Our new WonderLab exhibit invites museum guests of all ages to play with robots and coding in a fun and friendly open learning environment. The various components within the exhibit allow children and adults to enjoy and create, regardless of their level of experience.
Code-a-pillar: Code-a-pillar introduces guests to the basic concepts behind coding and helps children develop critical thinking and planning skills. By changing the arrangement of the command segments, guests change the path of Code-a-pillar.
Cubelets: These modular robots provide a simple, tactile way of learning about robots and programming. Different colored cubes have different functions and their magnetic connectors allow the cubes to be easily combined in a variety of ways to create new robots.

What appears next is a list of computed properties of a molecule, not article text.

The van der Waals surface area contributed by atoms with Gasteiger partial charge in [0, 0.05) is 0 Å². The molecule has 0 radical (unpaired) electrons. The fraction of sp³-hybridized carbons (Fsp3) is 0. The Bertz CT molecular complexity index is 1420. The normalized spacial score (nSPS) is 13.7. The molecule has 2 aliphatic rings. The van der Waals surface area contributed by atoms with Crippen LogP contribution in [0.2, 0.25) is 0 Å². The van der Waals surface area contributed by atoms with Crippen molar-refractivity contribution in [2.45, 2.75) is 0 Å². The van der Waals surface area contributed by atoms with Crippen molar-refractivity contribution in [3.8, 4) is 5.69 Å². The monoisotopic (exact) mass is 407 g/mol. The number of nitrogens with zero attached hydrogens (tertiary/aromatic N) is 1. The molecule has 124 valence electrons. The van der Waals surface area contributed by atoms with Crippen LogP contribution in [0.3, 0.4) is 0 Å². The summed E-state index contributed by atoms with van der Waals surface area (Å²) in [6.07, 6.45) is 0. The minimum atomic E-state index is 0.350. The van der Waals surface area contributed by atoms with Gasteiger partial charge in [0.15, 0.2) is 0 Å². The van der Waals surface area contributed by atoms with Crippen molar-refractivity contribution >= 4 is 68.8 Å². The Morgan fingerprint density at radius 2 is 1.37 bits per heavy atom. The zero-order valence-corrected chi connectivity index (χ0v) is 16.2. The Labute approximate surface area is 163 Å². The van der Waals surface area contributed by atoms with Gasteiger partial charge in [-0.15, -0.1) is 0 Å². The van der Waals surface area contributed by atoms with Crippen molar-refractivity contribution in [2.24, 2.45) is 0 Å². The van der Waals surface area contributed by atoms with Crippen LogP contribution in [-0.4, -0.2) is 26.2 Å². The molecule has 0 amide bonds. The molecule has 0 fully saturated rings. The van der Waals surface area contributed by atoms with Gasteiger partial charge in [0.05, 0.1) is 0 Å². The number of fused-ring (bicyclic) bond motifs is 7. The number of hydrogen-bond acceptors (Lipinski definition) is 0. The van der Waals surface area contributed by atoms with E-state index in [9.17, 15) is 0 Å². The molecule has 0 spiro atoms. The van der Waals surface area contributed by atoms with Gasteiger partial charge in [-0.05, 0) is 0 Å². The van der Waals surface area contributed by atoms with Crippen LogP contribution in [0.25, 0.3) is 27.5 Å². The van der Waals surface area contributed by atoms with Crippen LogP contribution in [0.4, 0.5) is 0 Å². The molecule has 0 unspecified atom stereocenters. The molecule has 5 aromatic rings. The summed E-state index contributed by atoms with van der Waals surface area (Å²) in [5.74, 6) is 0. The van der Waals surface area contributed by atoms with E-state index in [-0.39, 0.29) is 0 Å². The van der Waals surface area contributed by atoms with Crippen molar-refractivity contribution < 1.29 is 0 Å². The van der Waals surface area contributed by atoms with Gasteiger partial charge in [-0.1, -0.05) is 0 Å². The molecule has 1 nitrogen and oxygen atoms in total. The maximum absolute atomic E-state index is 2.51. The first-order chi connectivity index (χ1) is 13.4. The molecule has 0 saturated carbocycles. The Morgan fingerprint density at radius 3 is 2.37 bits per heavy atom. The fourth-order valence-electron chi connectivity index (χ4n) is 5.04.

Osmo: Osmo Coding bridges the gap between Cubelets and Scratch. Using physical command blocks, guests control Awbie, a playful character who loves strawberries. A sensor reads the blocks and the commands are translated into action on our tablet.
Scratch: With an easy to navigate user interface, Scratch allows users to discover the basics of programming. The Scratch language allows even early readers the ability to create simple computer games, interactive stories, animations, and much more. Experiment and play with ideas!
Dot and Dash: These friendly-looking, programmable robots combine the excitement of Cubelets with the flexibility of Scratch. Using our tablets, visitors can navigate Dash through an obstacle course or teach it to play a tune.
The team who brought the exhibit to life includes: Rachel Hopkins-Executive Director of the Science Museum of Western Virginia, Derek Kellogg-Scientific Director of the Science Museum of Western Virginia, Jacob R. Smith-Local Artist and Educator, and Mark Hodges, Exhibits Technician for the Science Museum of Western Virginia.